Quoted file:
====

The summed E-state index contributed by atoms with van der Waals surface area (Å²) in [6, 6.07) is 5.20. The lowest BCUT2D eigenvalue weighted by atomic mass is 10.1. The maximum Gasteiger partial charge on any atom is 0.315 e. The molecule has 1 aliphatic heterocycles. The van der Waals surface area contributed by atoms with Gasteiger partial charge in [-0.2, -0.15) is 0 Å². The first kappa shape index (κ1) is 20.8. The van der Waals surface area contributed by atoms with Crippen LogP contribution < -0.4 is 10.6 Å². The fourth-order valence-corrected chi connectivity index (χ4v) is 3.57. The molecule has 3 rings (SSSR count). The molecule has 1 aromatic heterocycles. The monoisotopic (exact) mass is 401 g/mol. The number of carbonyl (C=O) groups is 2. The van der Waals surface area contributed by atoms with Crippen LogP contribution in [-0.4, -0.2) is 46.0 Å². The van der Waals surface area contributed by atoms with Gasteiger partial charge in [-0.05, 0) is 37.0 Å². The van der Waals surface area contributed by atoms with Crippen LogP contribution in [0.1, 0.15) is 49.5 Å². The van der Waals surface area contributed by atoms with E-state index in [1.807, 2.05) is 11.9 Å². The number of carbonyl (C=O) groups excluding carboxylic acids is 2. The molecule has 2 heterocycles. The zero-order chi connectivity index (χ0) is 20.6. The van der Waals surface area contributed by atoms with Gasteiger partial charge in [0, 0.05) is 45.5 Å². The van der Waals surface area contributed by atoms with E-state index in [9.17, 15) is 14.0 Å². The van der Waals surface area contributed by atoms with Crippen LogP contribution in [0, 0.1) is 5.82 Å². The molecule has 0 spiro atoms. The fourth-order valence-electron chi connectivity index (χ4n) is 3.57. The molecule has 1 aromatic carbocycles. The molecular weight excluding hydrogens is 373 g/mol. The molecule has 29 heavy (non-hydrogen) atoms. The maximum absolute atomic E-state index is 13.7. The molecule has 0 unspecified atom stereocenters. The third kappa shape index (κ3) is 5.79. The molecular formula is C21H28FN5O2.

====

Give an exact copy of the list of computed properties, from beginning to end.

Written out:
The summed E-state index contributed by atoms with van der Waals surface area (Å²) in [6, 6.07) is 5.20. The lowest BCUT2D eigenvalue weighted by atomic mass is 10.1. The maximum Gasteiger partial charge on any atom is 0.315 e. The molecule has 1 aliphatic heterocycles. The van der Waals surface area contributed by atoms with Gasteiger partial charge in [-0.2, -0.15) is 0 Å². The first kappa shape index (κ1) is 20.8. The van der Waals surface area contributed by atoms with Crippen LogP contribution < -0.4 is 10.6 Å². The fourth-order valence-corrected chi connectivity index (χ4v) is 3.57. The molecule has 3 rings (SSSR count). The molecule has 1 aromatic heterocycles. The monoisotopic (exact) mass is 401 g/mol. The number of carbonyl (C=O) groups is 2. The van der Waals surface area contributed by atoms with Crippen LogP contribution in [-0.4, -0.2) is 46.0 Å². The van der Waals surface area contributed by atoms with Gasteiger partial charge in [-0.05, 0) is 37.0 Å². The van der Waals surface area contributed by atoms with Crippen LogP contribution in [0.1, 0.15) is 49.5 Å². The van der Waals surface area contributed by atoms with E-state index in [1.807, 2.05) is 11.9 Å². The number of carbonyl (C=O) groups excluding carboxylic acids is 2. The molecule has 2 heterocycles. The zero-order chi connectivity index (χ0) is 20.6. The van der Waals surface area contributed by atoms with Gasteiger partial charge in [0, 0.05) is 45.5 Å². The van der Waals surface area contributed by atoms with E-state index in [9.17, 15) is 14.0 Å². The van der Waals surface area contributed by atoms with Crippen LogP contribution in [0, 0.1) is 5.82 Å². The molecule has 0 spiro atoms. The fourth-order valence-electron chi connectivity index (χ4n) is 3.57. The molecule has 1 aromatic carbocycles. The molecular weight excluding hydrogens is 373 g/mol. The molecule has 29 heavy (non-hydrogen) atoms. The maximum absolute atomic E-state index is 13.7. The molecule has 0 unspecified atom stereocenters. The third kappa shape index (κ3) is 5.79. The molecular formula is C21H28FN5O2.